I began to reflect on my own experiences as a magazine fashion editor for 21 years and thought about the way it changed my life, and shaped me into who I am today. It trained my eyes, and opened them to the beauty of the world. It gave me a chance to travel to Helsinki, Milan, Paris, and London where I covered fur, ready to wear and Haute Couture shows. I met, worked with, and was the editor for many designing icons: Geoffrey Beene, Pauline Trigere, James Galanos, Bill Blass, Oscar de la Renta, Adolfo, Ralph Lauren, Willi Smith, Stephen Burrows, Isaac Mizrahi, Donna Karan, Michael Kors, Halston, Perry Ellis, etc. I also had the privilege to meet legends like Yves Saint Laurent, Gianni Versace, Jean Paul Gaultier.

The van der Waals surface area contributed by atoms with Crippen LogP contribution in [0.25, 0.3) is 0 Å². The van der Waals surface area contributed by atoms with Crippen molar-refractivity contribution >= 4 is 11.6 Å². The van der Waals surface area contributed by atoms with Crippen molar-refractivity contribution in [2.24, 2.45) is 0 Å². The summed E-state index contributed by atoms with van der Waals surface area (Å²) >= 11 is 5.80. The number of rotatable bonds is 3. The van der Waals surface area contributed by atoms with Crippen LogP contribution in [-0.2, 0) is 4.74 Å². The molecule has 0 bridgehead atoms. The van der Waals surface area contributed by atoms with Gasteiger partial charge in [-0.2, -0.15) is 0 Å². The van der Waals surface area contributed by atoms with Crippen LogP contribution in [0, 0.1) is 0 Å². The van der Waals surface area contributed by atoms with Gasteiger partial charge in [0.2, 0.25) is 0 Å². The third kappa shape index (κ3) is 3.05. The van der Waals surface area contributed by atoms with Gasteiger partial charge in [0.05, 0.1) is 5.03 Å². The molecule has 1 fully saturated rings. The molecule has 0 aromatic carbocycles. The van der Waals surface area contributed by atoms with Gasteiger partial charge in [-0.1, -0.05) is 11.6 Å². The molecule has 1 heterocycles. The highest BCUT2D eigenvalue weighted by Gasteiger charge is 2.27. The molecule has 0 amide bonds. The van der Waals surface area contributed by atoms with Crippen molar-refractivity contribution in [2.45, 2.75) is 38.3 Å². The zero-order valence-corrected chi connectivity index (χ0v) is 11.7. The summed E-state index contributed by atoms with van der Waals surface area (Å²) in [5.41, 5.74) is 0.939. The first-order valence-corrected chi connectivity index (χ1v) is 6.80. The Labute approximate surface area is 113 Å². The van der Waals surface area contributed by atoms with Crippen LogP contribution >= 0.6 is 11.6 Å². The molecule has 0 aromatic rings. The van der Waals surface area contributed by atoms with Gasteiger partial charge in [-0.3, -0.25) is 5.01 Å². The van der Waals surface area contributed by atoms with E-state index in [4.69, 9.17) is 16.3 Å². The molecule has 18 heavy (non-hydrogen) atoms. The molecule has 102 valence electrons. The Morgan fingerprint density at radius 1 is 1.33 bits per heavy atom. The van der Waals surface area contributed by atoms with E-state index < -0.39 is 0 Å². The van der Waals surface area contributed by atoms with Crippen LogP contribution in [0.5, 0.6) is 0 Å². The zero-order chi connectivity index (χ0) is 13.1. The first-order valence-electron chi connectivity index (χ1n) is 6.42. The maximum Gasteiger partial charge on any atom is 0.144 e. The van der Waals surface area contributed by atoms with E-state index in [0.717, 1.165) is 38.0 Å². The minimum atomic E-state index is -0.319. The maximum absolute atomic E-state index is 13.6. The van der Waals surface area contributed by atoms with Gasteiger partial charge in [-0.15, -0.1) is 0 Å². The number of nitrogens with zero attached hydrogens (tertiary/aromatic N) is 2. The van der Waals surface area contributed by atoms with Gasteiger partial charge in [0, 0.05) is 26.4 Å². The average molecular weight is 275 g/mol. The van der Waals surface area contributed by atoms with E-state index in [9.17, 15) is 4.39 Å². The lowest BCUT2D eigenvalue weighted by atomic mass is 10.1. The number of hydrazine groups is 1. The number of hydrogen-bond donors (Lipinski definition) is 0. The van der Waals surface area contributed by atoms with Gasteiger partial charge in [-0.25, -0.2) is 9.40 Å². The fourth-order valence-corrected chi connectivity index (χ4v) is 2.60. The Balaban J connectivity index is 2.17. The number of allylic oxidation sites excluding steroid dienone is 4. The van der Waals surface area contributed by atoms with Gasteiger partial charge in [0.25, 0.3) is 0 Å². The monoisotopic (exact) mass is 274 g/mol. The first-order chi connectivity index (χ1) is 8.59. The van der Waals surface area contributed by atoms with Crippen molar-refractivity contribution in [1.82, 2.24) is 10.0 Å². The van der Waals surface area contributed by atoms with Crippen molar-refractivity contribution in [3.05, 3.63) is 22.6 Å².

Among the many things I learned: the importance of perseverance, being able to turn on a dime, working well under pressure, staying curious, being a self-starter but also a team player. It’s all about the collaborative team efforts and it was a delight to be part of the creative process. I had to wear many hats, be flexible, resourceful, and imaginative. And one thing that has stuck in my mind: God is truly in the details.
I was exposed to it all, from the low to the high end and I loved it all. For me, it was (and still is) a never ending search for perfection and the thrill of the hunt. I am convinced if it's out there, I will find it. And I do! I can trace my love of finding great items (and great buys) to Carrie Donovan who, as Senior Fashion Editor, promoted me from an assistant to an editor. At the outset, I was given the junior market- less pricey sportswear- and I relished in discovering designers and companies and bringing them to the attention of the magazine. I loved that every day was different and you had to be up for the challenge.